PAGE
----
Philip Booth: Taxing Families as if They Cause Harm 

It is common amongst politicians and economists to suggest that we should tax bad things and subsidise good things. It is on these grounds that, for example, we have sugar taxes and cigarette taxes. The justification for taxing “bads” becomes stronger if the ill effects are felt more widely through society and not just by the consumers.  

Anybody looking at our tax system, with this principle in mind, might well conclude that our political class believes that families with two parents, and those families where one parent works part time or works entirely in the home bringing up children or looking after ageing parents, were a very bad thing. After all, we strongly penalise such arrangements in our tax and welfare systems. 

In the United Kingdom, tax rates rise with incomes, but assessment for tax is based on individual and not on household or family income. This penalises families that have an uneven split of incomes between the adults – this will mainly apply where you have mothers undertaking caring responsibilities. 

Take, for example, a couple where both adults earn £12,500 per annum. They will pay no income tax – literally, no income tax at all. If the same couple is a single-earner couple with one of the adults earning £25,000, they will pay income tax of £2,500. To have the same net income, the single-earner family would have to earn an extra £3,125. This blow is softened, marginally, by the married couples allowance, but this has little effect and it is quickly withdrawn as incomes rise. When you take account national insurance, things get worse. The dual-earner couple actually pays lower national insurance contributions than the single-earner couple, yet the dual earner couple will earn the right to two pensions rather than just one pension (though, in certain circumstances, the second adult in the single-earner couple can accrue state pension rights). 

A sum of £3,125 is a lot of money to a couple with children on a low income. Earning this additional sum at the minimum wage would involve the main earner working an equivalent of eight extra weeks across the year. If this is a family with a stay-at-home mum, the father will hardly see his children.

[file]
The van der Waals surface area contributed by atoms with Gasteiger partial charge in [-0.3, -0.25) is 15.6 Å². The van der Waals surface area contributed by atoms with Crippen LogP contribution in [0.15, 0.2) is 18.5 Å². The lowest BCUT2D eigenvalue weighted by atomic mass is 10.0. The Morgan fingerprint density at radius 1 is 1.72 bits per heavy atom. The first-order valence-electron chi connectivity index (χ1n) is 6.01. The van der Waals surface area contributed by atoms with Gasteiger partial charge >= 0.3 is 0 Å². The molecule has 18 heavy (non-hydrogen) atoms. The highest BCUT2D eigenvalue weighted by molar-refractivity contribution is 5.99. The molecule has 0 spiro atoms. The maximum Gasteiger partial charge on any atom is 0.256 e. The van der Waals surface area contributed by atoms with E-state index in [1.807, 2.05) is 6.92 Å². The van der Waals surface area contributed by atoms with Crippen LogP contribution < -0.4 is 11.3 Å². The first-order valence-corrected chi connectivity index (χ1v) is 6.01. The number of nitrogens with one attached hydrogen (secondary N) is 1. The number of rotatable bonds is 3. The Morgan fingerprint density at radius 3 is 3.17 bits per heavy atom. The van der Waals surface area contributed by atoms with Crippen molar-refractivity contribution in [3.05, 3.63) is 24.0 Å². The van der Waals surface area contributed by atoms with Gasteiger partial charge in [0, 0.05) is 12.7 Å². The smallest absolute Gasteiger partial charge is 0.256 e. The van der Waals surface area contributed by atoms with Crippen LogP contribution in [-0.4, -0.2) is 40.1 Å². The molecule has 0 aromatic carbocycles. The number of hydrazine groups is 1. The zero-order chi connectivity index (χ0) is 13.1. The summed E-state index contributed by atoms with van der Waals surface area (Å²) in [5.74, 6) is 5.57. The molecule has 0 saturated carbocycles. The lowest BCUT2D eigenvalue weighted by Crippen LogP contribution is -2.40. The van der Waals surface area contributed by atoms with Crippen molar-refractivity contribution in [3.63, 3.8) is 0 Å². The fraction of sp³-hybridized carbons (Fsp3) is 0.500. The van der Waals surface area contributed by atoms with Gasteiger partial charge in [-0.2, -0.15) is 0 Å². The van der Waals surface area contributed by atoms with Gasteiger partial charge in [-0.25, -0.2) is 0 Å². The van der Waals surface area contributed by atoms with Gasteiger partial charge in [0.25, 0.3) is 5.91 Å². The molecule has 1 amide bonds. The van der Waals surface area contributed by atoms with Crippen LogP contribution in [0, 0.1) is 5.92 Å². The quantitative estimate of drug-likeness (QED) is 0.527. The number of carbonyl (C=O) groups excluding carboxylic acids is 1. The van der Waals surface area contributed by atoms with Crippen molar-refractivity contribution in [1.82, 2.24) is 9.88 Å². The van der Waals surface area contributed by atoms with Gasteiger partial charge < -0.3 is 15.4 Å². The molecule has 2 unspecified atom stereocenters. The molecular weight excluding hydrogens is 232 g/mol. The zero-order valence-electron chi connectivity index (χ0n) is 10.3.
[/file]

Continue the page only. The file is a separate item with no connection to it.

It gets worse. When one of the earners within a couple reaches £50,000 per annum, child benefit is withdrawn. This policy almost seems to be designed to penalise single-earner families. More generally, the progressive nature of the tax system, together with some additional quirks, means that the tax system penalises single-earner families more and more as earnings rise. A single-earner family with three children earning £70,000 a year would pay £8,000 more in tax than a dual earner family with an even split of earnings. To make up this gap, the single-earner family would have to earn an extra £14,000. There are some circumstances in which the single-earner family would need to earn an extra £30,000 a year. 

This situation cannot be justified. Governments measure inequality and poverty by looking at household income and not individual income. It would be absurd to regard an individual as poor if they do no paid work whilst being married to somebody earning £4million a year. So, if it is the resources of the family or household that matter for measuring inequality and poverty, why do we not tax families on the basis of the household income – or at least on the basis of the income of the two main adults, with all the rates and allowances being applied at that level? Two households with the same income should pay approximately the same amount of tax regardless of how that income is split between the couple. 

Of course, it is clear in Judaeo-Christian thinking that the family is the basic cell of society. In Genesis 2:24 it is stated that “…a man leaves his father and mother and is united to his wife, and they become one flesh.” But secular philosophers such as F. A. Hayek thought that way too.  

The UK tax system can be seen in a worse light if we consider how it interacts with the welfare system. A non-earning mother with a child will be given welfare benefits. If she marries, or even lives with, the father of that child she may lose those benefits if he has a job. And yet, there is no compensation in the tax system for the fact that his, possibly meagre, resources now have to be spread across three persons rather than just one. 

Quite simply, our tax system penalises – in a substantial and explicit way – family formation and caring in the home. Families on similar incomes are treated far more harshly, simply by virtue of the fact that one parent might look after a parent or child. It does not have to be like this. The tax systems in Germany and France, treat families fairly. They tax families on the basis of family income. We should do the same. 


Philip Booth is Professor of Finance, Public Policy and Ethics at St. Mary’s University, Twickenham